Study: Playing Video Games Can Aid Senior Citizen Health

Study: Playing Video Games Can Aid Senior Citizen Health


Video Games Beneficial for Overall Senior Citizen Health?

A research team from North Carolina State University recently submitted a study for publication in Computers in Human Behavior stating older adults that played video games showed an improvement in health versus non-gamers.

In this study, 140 people older than 63 and above, with an average age of 77, were asked about the frequency of their game playing and then interviewed about how they felt physically and emotionally. Sixty percent of the group said they picked up a controller at least here and there, while 35 percent enjoyed some gaming multiple times during the course of the week, which qualified them as regular players.

The results revealed regular or occasional players did indeed have a higher level of well being, were less likely to suffer from depression and felt better physically as well as mentally, than the older adults who did not indulge.

“The research published here suggests that there a link between gaming and better well-being and emotional functioning,” Dr. Jason Allaire, lead author of a paper describing the study and an associate professor of psychology at NC State, said in a press release. “We are currently planning studies to determine whether playing digital games actually improves mental health in older adults.”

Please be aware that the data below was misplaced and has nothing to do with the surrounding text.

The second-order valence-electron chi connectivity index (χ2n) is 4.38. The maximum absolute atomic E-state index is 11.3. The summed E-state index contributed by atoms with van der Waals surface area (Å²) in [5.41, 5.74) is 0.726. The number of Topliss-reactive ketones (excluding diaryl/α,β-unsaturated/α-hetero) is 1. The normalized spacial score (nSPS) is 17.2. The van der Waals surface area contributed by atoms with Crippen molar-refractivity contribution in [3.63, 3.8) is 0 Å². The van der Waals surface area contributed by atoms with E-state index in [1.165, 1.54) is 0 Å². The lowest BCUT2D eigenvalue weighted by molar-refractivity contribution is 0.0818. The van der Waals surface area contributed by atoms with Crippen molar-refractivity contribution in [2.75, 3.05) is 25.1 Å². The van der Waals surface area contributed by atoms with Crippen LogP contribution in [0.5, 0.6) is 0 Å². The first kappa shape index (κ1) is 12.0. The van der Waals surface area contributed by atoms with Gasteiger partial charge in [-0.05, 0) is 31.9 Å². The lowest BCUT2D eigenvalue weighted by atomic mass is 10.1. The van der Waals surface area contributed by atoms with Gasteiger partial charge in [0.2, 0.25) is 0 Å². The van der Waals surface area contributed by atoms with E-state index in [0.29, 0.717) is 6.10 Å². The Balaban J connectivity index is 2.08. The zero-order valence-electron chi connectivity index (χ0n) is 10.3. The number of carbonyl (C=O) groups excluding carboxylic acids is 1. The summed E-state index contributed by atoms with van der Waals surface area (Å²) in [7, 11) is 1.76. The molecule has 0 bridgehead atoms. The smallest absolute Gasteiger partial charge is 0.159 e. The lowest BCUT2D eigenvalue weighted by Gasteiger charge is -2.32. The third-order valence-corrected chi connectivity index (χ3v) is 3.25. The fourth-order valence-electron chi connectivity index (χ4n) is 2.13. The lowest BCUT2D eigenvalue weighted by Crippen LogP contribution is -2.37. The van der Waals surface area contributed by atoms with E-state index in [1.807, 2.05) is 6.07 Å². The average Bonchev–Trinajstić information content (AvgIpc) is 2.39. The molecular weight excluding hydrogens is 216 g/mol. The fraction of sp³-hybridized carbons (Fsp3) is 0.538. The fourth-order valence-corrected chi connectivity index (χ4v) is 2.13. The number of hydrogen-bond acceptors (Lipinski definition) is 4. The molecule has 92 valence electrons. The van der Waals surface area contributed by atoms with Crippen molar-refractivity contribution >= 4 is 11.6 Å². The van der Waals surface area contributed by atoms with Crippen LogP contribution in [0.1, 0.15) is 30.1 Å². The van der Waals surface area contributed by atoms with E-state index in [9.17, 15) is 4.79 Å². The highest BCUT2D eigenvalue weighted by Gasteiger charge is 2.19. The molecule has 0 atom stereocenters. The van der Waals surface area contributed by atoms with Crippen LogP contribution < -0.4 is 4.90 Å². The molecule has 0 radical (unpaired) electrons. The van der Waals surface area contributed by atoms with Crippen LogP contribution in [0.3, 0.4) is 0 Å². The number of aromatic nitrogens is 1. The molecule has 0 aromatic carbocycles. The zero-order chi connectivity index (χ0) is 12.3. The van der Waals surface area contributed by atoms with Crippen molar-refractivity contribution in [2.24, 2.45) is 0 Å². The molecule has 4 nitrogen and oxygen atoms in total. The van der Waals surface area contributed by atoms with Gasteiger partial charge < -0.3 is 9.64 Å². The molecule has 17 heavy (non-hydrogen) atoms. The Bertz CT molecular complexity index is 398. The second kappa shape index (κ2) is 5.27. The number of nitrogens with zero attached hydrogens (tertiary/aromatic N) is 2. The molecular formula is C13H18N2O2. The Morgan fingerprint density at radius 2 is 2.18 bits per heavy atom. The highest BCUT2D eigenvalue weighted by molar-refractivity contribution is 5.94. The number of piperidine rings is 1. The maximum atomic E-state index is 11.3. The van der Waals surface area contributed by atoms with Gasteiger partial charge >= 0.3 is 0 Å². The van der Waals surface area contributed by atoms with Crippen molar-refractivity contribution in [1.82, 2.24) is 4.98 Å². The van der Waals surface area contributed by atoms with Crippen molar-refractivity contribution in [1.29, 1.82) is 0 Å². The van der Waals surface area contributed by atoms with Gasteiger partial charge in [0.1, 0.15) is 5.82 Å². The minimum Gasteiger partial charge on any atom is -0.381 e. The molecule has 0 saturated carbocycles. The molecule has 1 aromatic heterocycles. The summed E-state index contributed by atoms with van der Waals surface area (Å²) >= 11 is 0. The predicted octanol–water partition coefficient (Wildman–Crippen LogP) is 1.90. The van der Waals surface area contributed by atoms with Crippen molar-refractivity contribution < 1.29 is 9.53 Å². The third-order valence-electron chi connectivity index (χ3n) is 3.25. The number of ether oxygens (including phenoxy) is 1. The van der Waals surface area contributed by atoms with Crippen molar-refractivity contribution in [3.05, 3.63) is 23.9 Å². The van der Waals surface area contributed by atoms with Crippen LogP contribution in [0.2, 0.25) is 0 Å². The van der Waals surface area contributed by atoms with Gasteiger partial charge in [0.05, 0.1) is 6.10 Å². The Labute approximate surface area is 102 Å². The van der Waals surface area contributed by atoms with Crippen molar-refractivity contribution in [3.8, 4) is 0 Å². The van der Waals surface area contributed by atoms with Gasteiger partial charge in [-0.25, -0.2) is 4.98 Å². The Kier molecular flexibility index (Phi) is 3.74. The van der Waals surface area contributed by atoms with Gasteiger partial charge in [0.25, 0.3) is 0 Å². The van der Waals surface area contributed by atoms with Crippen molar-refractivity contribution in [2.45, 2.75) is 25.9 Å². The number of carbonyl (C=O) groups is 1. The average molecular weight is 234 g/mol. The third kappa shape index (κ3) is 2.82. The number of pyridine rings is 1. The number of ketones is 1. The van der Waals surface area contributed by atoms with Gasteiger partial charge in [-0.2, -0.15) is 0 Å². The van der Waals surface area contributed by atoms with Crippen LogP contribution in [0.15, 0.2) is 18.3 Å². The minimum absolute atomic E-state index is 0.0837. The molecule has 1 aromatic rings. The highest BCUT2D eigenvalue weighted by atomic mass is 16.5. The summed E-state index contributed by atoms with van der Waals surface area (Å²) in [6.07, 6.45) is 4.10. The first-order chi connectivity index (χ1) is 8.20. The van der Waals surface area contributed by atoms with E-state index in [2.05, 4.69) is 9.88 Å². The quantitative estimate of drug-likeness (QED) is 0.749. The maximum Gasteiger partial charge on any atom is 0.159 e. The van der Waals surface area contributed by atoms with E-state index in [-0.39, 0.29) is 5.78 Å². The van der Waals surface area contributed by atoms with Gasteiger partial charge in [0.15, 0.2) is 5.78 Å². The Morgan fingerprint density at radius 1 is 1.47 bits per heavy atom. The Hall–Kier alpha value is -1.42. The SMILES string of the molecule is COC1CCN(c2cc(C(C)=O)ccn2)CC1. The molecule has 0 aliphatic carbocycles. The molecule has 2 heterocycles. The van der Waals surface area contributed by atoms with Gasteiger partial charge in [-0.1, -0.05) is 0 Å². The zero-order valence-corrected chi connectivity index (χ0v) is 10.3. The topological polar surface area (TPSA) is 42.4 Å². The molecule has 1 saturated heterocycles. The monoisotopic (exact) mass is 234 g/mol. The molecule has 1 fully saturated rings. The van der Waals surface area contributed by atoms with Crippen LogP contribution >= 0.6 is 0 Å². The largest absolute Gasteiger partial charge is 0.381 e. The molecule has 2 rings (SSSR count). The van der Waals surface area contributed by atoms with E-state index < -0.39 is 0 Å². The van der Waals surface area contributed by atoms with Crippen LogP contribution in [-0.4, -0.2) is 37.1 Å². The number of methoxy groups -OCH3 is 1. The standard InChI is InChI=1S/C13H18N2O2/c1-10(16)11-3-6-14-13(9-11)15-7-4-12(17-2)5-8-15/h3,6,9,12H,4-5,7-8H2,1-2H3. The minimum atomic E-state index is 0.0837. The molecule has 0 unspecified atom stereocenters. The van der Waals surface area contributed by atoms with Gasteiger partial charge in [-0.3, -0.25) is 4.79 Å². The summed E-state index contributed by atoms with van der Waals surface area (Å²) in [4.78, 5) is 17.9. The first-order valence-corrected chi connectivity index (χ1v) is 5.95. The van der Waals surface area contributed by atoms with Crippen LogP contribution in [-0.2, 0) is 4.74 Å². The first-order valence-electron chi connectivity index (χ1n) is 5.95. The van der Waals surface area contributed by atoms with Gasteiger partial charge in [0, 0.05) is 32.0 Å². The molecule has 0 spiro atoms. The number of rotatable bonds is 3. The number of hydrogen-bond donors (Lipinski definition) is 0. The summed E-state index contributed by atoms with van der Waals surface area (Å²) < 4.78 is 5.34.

A 2010 study in the American Journal of Geriatric Pyschology, buttresses NC State’s work, as this research group discovered seniors that regularly use entertaining video games which combine game play and exercise were much less likely to exhibit symptoms of subsyndromal depression. This type of depression is considered to be not quite severe enough to be classified as a major depressive disorder.

Another study published last August in PLOS One concluded that “older men who use computers have lower risk of receiving a diagnosis of dementia up to 8.5 years later. Randomised trials are required to determine if the observed associations are causal.”

As the size of the study group was not very large, Elizabeth Armstrong Moore of CNET pointed out their results were not wholly conclusive.

“The study is small and the results only demonstrate correlation; it could be that those who elect to play video games are, for instance, healthier and more social to begin with than their non-playing counterparts. Also, it could be their interaction with friends or family members as they play video games, not the gaming itself, that boosts their overall mood.”

Even if the study isn’t conclusive, playing videogames with your grandparents is something they would enjoy as an act of family love — something I’m sure will keep them happy and healthier.

So dust off that Nintendo Wii and play some more bowling!

Flickr image by maximalideal


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